Lennon Slain - 36 Years Ago
On December 8, 1980, I was 11 years old. I also had a paper route with the San Gabriel Valley Tribune. As such, I had to wake up bloody early in the morning. The 9th that year was a Tuesday morning. Thus, the night John Lennon was murdered, I went to bed early (on time), so that I could ride my beach cruiser and deliver papers before I headed off to 6th grade and still be somewhat attentive. My morning ritual as an 11-year-old boy was always the same: go straight out to the very end of the driveway where it met the black asphalt and grab the large bundles of unfolded papers that were bound by a thick plastic band. I would carry those into our garage, the old-school kind that wasn't attached to the house. It was an awesome garage, right next to the washing machine, we had a large basin sink, and next to the sink we had a shelf that housed my radio, something larger than a small transistor radio, but smaller than a stereotypical 80s boombox. I would plop the papers on the floor, and promptly turn the radio on. It was always tuned to 94.7 FM KMET. It was there, in the wee hours of Tuesday morning, December 9, 1980, with my back leaning against the cold metal of the washing machine, and my butt sitting on the even colder hard concrete floor, with my hands just beginning to turn black from the ink, that I first heard the news that John Lennon was dead. He was gunned down the night before. You need to know that this isn't hindsight nostalgia. Quite the contrary, no, this was the end of the world for a kid who, on that morning, had the walls of his room decorated with multiple posters of The Beatles and the four (then cardstock) photos that came from inside The Beatles White Album. I owned Beatles buttons that I would routinely pin to my jacket or backpack. This was a kid that had already bought the cassette version of Double Fantasy prior to its post-death popularity of 1981. Before the horrible shooting, I had been acutely aware that I was blessed to be living in a time where two of The Beatles had songs out. Heck, I was even in the fanboy mindset that Paul McCartney’s “Coming Up” and Lennon’s “(Just Like) Starting Over” were better songs than what were likely much more quality hits from the likes of Queen, Pink Floyd, Michael Jackson, Blondie, and even Bruce Springsteen that year! You must remember that, in December of 1980, Reagan had not yet even taken office, and, especially with the exuberant hope of an idea like starting over, this then-11-year-old, was still operating within the mindset that full-fledged Beatles reunion was still possible. I mean Ringo Starr and George Harrison were still putting out records too, not that year, but they were active, Harrison’s “Blow Away” from the previous year was a fantastic song. Yep, I was certain that the Fab Four would one day make new music together. But, that morning, as KMET informed me, a deranged gunman ended all that. Born in 1969, I had only heard the history of atrocities like the slaying of JFK in ‘63 as well as MLK and RFK in ‘68. However, I had not lived through them. Until now. In 1979 two things happened that profoundly shaped me. First, in July, at a Jimmy Buffett concert, I had my first exposure to drugs. That wouldn’t have been a big deal, except that it was my father smoking marijuana in the seat next to me. I was confused, mom said drugs were bad, my dad used them. Which was it? Second, one night at a drive-in movie theater, during a double feature of The Eyes of Laura Mars and Alien, my dad exposed me to one of his adulterous affairs for the first time. While he was enjoying himself in the backseat, I was left to contend with the betrayal of the woman I had accepted as a second mother, all on my own. Sworn to silence on both incidents, to borrow from a Kink’s song from 1983: I was in a state of confusion. So, as silly as it may sound to some readers, that cold December morning, sitting there all alone, hearing back-to-back Lennon records on The Mighty Met, had a profound impact on me. The manner in which the author of Give Peace a Chance had been taken out, said something about the world I was inhabiting. Heroes, in the case of my father, were incredibly flawed. Heroes, in the case of John Lennon, were vulnerable. The DJ’s announcement that Lennon was dead was the final nail in the coffin that contained my innocence.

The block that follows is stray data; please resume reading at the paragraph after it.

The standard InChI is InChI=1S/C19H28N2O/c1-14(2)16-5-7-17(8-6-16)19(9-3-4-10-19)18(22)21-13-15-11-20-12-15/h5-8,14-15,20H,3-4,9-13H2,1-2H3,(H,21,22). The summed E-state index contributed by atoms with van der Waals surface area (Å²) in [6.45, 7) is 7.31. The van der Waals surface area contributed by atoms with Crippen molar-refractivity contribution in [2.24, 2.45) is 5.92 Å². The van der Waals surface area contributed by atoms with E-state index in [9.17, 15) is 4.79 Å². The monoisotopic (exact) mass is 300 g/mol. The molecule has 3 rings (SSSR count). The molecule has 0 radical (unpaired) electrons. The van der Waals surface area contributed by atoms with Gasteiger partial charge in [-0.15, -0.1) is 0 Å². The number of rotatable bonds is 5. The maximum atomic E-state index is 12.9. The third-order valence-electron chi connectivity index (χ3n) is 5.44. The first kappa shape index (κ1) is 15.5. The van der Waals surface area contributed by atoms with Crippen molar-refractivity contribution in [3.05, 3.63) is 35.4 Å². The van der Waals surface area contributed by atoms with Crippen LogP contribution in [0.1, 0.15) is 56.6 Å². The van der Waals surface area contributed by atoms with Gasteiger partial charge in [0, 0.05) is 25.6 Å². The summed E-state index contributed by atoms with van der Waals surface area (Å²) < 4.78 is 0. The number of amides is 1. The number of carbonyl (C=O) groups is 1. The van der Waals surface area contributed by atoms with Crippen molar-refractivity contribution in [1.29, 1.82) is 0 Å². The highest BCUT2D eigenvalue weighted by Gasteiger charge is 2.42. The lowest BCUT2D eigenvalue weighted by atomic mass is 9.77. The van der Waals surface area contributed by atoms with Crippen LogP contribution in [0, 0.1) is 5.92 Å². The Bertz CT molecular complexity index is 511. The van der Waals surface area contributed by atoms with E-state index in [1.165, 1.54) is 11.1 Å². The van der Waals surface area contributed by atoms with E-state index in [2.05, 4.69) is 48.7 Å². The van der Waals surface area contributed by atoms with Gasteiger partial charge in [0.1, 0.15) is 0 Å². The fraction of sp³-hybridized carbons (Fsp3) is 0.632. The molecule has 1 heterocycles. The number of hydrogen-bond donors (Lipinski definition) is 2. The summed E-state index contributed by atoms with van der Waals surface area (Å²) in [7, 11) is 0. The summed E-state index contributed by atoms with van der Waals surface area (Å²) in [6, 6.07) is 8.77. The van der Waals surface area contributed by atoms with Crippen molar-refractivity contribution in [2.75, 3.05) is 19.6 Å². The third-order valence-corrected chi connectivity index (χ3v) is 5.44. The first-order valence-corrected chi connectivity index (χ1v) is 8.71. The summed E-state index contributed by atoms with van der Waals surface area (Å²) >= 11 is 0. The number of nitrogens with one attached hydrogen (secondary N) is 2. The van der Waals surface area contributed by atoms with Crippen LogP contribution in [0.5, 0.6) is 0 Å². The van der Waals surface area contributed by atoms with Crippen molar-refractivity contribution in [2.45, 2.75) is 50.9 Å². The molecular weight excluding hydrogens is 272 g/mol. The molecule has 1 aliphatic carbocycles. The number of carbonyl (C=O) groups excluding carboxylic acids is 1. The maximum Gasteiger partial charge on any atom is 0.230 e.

"Should feel happy, should feel glad.
I'm alive and it can't be bad,
But back on planet Earth they shatter the illusion,
The world's going 'round in a state of confusion."